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Monday, September 21, 2020

Scotland in miniature: Things to do on the Isle of Arran, from wildlife tours to whisky tasting


The Isle of Arran is affectionately known as ‘Scotland in miniature’. Which is not a bad promotional line — and an apposite one, given the variety of landscape from highland to lowland, all within a small space.

You can fit Arran into Wales 48 times, and a leisurely drive around the island takes just under two hours.

Then there’s the history. Arran dates back to the Stone Age — possibly as far as 7000 BC — and therefore has had its fair share of feuds, battles and complex politics.

The Isle of Arran is known as ‘Scotland in miniature’ - a leisurely drive around the island takes two hours. Pictured is Brodick Bay looking across to Goat Fell

The Isle of Arran is known as ‘Scotland in miniature’ – a leisurely drive around the island takes two hours. Pictured is Brodick Bay looking across to Goat Fell

Getting there is easy — motorway most of the way to Ardrossan, west of Glasgow, where you board a car ferry to Brodick, which takes less than an hour.

The most hazardous part of the journey comes once you have disembarked the ferry, because the wide, open scenery and rolling hills unfolding in front of you makes it almost impossible to focus on the winding road ahead.

We stayed at the impressive House of Machrie, on the Dougarie Estate, conveniently 20 minutes from the ferry, on the west coast.

Originally built more than 100 years ago to be the principal farmhouse on the island, it has coastal views across the Kilbrannan Sound to the Mull of Kintyre. It sleeps 14 and is perfect for a large family gathering.

Depending on the time of year, various sporting packages, from traditional field sports to sea fishing (our highlight was mackerel fishing with a boatman who told us tales of lobster-pot wars between rival estates) and lobster potting are available. The estate also has a nine-hole golf course.

We — me, my husband and two daughters aged nine and 11 — spent most days walking to different corners of the island and discovering secluded picnic spots.

King's Cave, which many claim is where Robert the Bruce famously saw his spider

King’s Cave, which many claim is where Robert the Bruce famously saw his spider

Thrilling views: Hire a guide from Arran Wild Walks who will help you spot seals, dolphins, whales, and even basking sharks

Thrilling views: Hire a guide from Arran Wild Walks who will help you spot seals, dolphins, whales, and even basking sharks

Coire Fhionn Lochan was one of our best finds. It’s a good hour-and-a-half’s walk but not painfully taxing, and the children scampered along happily. The prize is a secret loch in the middle of nowhere, perfect for wild swimming.

King’s Cave, which many claim is where Robert the Bruce famously saw his spider, should also be on your list. The children were intrigued by the story and enjoyed searching for the giant spider hidden in the cave.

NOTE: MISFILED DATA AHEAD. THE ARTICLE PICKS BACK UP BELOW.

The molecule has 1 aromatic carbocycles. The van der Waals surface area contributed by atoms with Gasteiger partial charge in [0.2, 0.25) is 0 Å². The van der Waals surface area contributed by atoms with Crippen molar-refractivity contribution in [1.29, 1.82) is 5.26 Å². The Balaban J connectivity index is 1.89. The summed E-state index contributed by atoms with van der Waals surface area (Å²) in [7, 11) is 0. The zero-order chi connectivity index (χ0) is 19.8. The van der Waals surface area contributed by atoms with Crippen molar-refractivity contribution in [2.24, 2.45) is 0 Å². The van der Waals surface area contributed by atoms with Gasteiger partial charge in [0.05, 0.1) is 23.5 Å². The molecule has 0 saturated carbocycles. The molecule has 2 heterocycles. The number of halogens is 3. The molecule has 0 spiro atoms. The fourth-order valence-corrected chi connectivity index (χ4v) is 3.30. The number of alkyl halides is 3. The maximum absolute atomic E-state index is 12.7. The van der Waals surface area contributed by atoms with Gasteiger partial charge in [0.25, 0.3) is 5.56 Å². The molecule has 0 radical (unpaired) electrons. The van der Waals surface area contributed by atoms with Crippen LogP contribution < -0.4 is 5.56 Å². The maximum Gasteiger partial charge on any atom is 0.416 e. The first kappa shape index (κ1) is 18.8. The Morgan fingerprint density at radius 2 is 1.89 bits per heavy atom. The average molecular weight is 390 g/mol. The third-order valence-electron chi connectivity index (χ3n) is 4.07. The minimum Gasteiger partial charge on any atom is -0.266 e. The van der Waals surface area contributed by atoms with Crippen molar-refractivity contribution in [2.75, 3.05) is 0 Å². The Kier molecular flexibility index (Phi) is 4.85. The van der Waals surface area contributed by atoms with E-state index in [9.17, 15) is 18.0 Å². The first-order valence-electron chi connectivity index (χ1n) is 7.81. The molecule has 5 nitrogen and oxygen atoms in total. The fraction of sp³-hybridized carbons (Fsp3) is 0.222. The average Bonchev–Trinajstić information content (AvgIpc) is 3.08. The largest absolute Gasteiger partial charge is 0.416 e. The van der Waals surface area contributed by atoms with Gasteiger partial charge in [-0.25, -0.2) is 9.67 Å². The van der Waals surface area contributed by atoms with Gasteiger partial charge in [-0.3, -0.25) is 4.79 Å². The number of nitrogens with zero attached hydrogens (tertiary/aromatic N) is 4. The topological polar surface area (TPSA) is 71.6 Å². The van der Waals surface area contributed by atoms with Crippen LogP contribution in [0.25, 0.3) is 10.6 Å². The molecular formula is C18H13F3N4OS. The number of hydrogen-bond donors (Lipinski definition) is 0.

If you want to see Arran’s iconic wildlife, hire a guide from Arran Wild Walks who will help you spot seals, otters, golden eagles, red deer, sea birds, dolphins, whales, and even basking sharks.

Brodick Castle, Garden and Country Park was a welcome find on a soggy day.

There is something to entertain every age group and a great tea room. You can also learn about the previous inhabitants, the Dukes of Hamilton.

Children can burn off excess energy on the zip wires, bridges, and high towers in the adventure playground while you take in the formal gardens, waterfalls and woodland trails.

The stand out moment for us was watching delightful red squirrels leap through the trees in the glass-fronted lookout hut, mesmerised. Arran, which has some 4,600 full-time inhabitants, is famous for its woollen wares. The Old Byre Showroom in Machrie is where you will come across Aran jumpers that are made to order — just note the different spelling.

Arran, which has some 4,600 full-time inhabitants, is also famous for its woollen wares. Pictured is the island's Lamlash Bay

Arran, which has some 4,600 full-time inhabitants, is also famous for its woollen wares. Pictured is the island’s Lamlash Bay 

This is a knitting style rather than a nod to the island as a whole. Once upon a time, the islands’ sweater patterns were a closely guarded secret and kept in the same clan for generations.

Aran sweaters were often used to identify the bodies of fishermen washed up on the beach following accidents at sea. Other local specialities sold here include sheepskin products handmade by residents on the island.

Elsewhere, Arran Sense Of Scotland was, three decades ago, a small, family-run soap business. It now supplies hotels around the globe with all sorts of lotions and potions.

Visit the original shop and test your skills by candle-dipping and making your own soap.

My husband was keen to visit the award-winning distillery at Lochranza to learn about its peated single malt. The tour ends with you sampling a dram or two. Booking is advisable — as is a designated driver. But, even without alcohol, we found that after only a few days Arran goes to your head in sublime fashion. We were giddy all week.

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